These swift, significant and profound developments were distinctly inspired by pressure from the masses, protesting what the Russell Tribunal on Palestine described as “war crimes” and “crimes against humanity,” at the special session convened to examine Israel’s military assault on Gaza last summer. They amount to a watershed in the long struggle for world recognition that the Palestinian people are fully entitled to liberty and self-determination. These events also demonstrate the powerful potential of civil society movements, both local and global, to achieve large-scale and abiding change at key decision-making bodies. They re-emphasise the force and significance of civil campaigns and demonstrations in counteracting the passive policies of numerous world governments. It is Europe’s free citizens who have led its lawmakers to take this long-awaited stand, delivering a resounding slap on the wrist to skeptics who underrate and undermine the role of grassroots action in setting the political agenda.

Years of grassroots organising laid the groundwork. But the size and strength of the popular movement propelling these events was a direct response to the events of last summer, when Israel launched a new assault on Palestine (most forcefully against the Gaza Strip, with concurrent actions against the West Bank).This was the third such military offensive in five years. The attack was the focus of media attention and protest movements around the world. Thousands of members of various European parliaments and millions of their constituent citizens followed the seven weeks of horror on their television screens.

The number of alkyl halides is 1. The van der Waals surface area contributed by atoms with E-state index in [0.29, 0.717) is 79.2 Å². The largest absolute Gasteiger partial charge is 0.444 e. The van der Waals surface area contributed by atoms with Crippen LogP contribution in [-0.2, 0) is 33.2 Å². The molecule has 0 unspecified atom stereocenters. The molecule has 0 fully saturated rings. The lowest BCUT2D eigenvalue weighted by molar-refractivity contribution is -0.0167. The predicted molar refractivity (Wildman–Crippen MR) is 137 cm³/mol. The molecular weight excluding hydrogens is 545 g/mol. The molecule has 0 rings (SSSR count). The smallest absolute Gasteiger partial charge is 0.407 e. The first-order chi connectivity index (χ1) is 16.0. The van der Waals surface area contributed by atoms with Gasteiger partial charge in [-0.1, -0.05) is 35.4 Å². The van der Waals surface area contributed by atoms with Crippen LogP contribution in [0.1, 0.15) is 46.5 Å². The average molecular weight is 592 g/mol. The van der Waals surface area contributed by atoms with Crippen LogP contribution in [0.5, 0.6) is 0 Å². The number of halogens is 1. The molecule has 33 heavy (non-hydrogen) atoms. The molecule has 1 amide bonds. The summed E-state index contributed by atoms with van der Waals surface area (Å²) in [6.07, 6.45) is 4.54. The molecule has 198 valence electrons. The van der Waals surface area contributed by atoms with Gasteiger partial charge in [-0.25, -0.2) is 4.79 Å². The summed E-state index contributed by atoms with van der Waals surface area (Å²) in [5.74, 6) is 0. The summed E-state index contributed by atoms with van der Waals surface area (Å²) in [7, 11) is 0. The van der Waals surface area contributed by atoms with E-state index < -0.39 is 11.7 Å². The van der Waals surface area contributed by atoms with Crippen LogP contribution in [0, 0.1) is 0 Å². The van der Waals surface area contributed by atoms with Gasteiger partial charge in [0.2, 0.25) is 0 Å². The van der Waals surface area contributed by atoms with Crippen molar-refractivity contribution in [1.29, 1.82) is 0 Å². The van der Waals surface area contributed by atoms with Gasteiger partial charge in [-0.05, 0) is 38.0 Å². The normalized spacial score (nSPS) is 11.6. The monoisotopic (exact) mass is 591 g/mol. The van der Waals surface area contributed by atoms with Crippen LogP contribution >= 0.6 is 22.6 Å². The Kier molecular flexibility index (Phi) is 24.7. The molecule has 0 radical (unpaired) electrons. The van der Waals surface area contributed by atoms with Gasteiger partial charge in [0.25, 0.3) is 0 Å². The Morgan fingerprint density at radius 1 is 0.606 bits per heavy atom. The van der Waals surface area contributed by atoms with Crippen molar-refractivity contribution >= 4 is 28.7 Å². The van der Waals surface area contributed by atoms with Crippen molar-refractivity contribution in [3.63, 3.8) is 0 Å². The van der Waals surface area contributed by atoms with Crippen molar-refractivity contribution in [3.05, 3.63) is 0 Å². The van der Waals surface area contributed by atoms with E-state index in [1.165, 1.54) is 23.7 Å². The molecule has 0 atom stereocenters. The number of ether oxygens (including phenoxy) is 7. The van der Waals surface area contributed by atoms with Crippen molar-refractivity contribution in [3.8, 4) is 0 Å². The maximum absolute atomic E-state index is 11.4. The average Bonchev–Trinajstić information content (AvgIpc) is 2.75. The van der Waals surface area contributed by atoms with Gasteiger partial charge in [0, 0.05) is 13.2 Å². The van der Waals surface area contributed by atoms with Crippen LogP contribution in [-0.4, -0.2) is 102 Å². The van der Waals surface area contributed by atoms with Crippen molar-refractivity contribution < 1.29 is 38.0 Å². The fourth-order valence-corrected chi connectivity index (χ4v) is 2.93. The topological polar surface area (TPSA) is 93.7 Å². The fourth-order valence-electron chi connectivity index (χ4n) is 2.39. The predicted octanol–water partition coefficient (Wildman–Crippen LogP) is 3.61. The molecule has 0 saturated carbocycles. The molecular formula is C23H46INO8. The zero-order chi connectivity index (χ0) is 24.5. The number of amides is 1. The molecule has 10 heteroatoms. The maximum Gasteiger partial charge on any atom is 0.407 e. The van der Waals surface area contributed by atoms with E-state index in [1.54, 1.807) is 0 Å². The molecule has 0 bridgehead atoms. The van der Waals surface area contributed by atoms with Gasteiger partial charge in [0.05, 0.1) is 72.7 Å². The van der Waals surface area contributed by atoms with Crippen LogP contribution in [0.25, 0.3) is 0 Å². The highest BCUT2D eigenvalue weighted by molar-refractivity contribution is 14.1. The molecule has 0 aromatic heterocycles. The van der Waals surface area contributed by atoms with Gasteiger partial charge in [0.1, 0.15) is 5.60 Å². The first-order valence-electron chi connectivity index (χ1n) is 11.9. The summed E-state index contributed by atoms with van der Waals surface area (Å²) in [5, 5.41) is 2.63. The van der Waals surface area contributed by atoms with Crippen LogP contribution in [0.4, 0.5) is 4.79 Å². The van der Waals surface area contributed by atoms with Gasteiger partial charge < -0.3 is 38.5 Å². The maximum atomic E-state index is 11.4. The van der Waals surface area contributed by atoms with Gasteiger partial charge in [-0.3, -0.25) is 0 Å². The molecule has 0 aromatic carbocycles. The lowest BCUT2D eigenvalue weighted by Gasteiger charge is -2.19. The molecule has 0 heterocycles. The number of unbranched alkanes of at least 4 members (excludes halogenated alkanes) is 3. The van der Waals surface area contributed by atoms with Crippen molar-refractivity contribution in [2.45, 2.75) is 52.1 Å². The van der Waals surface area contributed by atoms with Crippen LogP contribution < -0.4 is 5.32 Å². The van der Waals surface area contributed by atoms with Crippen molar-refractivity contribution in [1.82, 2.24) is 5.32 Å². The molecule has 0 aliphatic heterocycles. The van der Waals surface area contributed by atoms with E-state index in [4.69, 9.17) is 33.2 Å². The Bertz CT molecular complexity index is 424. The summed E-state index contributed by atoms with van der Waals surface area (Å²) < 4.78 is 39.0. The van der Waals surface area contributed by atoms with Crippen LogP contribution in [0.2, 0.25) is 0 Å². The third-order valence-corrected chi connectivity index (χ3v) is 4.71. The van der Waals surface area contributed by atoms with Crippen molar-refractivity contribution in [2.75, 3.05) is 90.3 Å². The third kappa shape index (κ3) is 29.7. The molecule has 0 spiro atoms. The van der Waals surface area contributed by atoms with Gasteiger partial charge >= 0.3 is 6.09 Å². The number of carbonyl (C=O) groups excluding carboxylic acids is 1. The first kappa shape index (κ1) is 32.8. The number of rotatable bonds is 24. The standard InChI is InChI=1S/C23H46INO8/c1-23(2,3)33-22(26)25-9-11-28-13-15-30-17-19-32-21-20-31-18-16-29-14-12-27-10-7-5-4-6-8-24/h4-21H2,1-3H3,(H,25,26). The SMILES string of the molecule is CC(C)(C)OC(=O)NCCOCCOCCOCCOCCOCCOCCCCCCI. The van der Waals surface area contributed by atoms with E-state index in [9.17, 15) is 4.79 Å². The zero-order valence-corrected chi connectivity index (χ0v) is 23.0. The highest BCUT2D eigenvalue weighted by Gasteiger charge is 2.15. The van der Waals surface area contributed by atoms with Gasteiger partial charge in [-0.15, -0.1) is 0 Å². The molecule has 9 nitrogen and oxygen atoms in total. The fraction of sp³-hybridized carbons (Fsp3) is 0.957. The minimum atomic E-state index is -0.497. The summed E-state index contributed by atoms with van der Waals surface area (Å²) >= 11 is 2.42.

They witnessed the massive destruction in Gaza and watched the rising death-count till it reached over 1500 civilians including 541 children. They looked on as Israel killed over 10 Palestinian children a day, on the average, throughout 51 days of aggression. The votes of Europe’s parliaments’ sounded a protest against this barbaric attack on a helpless, imprisoned, besieged, starved and occupied population. It stood up to defend human liberty, the Geneva Conventions, international law and basic human rights, including the right to life, health, work, freedom of movement. It firmly supported the right to fulfill basic humanitarian needs, of which Palestinians are systematically deprived.

A stand against complicity in slaughter

The huge constituencies that assembled in unparalleled numbers on the streets of Paris, London, Dublin, Madrid and Stockholm to protest Israeli violations of shared principles, traditions and values, were also protesting the complicity of their governments. Notably, these actions were broad-based, crossing divides of class, age ethnicity and religion. They were organised and led by students, women, activists, grassroots groups, unions and by individual people, all convinced of the urgency of the Palestinian cause, one of the most severe among the still-unresolved struggles of the colonial era. This was the nature of the intensity that carried the day over the summer of 2014, leaving European MPs no other choice than finding a meaningful response.